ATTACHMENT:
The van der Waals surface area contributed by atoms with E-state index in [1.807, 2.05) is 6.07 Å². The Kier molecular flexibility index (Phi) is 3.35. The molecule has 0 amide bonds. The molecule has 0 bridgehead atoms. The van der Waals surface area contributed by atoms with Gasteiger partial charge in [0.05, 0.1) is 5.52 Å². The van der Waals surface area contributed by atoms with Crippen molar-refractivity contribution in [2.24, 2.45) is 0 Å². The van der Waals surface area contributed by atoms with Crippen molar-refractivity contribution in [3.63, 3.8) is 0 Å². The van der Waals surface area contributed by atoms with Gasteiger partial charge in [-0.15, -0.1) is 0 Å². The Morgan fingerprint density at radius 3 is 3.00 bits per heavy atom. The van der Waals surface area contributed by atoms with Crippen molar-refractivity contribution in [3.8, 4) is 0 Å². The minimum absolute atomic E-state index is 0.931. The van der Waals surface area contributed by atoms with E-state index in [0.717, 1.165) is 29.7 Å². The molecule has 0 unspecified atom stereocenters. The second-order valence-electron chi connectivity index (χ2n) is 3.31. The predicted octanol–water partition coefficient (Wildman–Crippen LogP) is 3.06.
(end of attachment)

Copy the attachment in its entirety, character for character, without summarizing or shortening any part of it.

The van der Waals surface area contributed by atoms with E-state index in [1.807, 2.05) is 6.07 Å². The Kier molecular flexibility index (Phi) is 3.35. The molecule has 0 amide bonds. The molecule has 0 bridgehead atoms. The van der Waals surface area contributed by atoms with Gasteiger partial charge in [0.05, 0.1) is 5.52 Å². The van der Waals surface area contributed by atoms with Crippen molar-refractivity contribution in [2.24, 2.45) is 0 Å². The van der Waals surface area contributed by atoms with Crippen molar-refractivity contribution in [3.63, 3.8) is 0 Å². The van der Waals surface area contributed by atoms with Gasteiger partial charge in [-0.15, -0.1) is 0 Å². The Morgan fingerprint density at radius 3 is 3.00 bits per heavy atom. The van der Waals surface area contributed by atoms with Crippen molar-refractivity contribution in [3.8, 4) is 0 Å². The minimum absolute atomic E-state index is 0.931. The van der Waals surface area contributed by atoms with E-state index in [0.717, 1.165) is 29.7 Å². The molecule has 0 unspecified atom stereocenters. The second-order valence-electron chi connectivity index (χ2n) is 3.31. The predicted octanol–water partition coefficient (Wildman–Crippen LogP) is 3.06.